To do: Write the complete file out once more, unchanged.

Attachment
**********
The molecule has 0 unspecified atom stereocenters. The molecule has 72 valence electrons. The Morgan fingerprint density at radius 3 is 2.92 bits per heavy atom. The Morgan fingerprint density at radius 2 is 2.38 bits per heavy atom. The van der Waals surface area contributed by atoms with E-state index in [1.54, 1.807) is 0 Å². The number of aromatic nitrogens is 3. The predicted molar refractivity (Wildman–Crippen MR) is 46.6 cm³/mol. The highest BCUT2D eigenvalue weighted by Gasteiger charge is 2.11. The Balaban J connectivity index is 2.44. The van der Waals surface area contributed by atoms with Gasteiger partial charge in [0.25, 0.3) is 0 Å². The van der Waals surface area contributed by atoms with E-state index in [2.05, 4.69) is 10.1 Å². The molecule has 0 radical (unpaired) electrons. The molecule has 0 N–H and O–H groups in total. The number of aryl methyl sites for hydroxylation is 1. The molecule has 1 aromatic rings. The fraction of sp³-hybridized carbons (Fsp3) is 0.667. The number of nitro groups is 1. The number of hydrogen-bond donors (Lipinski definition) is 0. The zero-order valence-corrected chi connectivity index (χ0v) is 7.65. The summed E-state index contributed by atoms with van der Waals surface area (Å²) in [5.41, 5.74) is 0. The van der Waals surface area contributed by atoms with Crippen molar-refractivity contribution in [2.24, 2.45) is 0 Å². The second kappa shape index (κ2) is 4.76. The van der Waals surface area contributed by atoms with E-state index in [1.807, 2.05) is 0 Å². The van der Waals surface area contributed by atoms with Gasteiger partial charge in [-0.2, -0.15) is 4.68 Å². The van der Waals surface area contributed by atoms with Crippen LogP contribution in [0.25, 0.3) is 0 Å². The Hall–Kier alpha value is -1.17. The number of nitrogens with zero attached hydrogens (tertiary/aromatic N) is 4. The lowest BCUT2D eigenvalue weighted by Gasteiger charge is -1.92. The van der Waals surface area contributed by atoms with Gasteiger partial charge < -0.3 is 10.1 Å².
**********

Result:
The molecule has 0 unspecified atom stereocenters. The molecule has 72 valence electrons. The Morgan fingerprint density at radius 3 is 2.92 bits per heavy atom. The Morgan fingerprint density at radius 2 is 2.38 bits per heavy atom. The van der Waals surface area contributed by atoms with E-state index in [1.54, 1.807) is 0 Å². The number of aromatic nitrogens is 3. The predicted molar refractivity (Wildman–Crippen MR) is 46.6 cm³/mol. The highest BCUT2D eigenvalue weighted by Gasteiger charge is 2.11. The Balaban J connectivity index is 2.44. The van der Waals surface area contributed by atoms with Gasteiger partial charge in [0.25, 0.3) is 0 Å². The van der Waals surface area contributed by atoms with E-state index in [2.05, 4.69) is 10.1 Å². The molecule has 0 radical (unpaired) electrons. The molecule has 0 N–H and O–H groups in total. The number of aryl methyl sites for hydroxylation is 1. The molecule has 1 aromatic rings. The fraction of sp³-hybridized carbons (Fsp3) is 0.667. The number of nitro groups is 1. The number of hydrogen-bond donors (Lipinski definition) is 0. The zero-order valence-corrected chi connectivity index (χ0v) is 7.65. The summed E-state index contributed by atoms with van der Waals surface area (Å²) in [5.41, 5.74) is 0. The van der Waals surface area contributed by atoms with Crippen molar-refractivity contribution in [2.24, 2.45) is 0 Å². The second kappa shape index (κ2) is 4.76. The van der Waals surface area contributed by atoms with E-state index in [1.807, 2.05) is 0 Å². The van der Waals surface area contributed by atoms with Gasteiger partial charge in [-0.2, -0.15) is 4.68 Å². The van der Waals surface area contributed by atoms with Crippen LogP contribution in [0.25, 0.3) is 0 Å². The Hall–Kier alpha value is -1.17. The number of nitrogens with zero attached hydrogens (tertiary/aromatic N) is 4. The lowest BCUT2D eigenvalue weighted by Gasteiger charge is -1.92. The van der Waals surface area contributed by atoms with Gasteiger partial charge < -0.3 is 10.1 Å².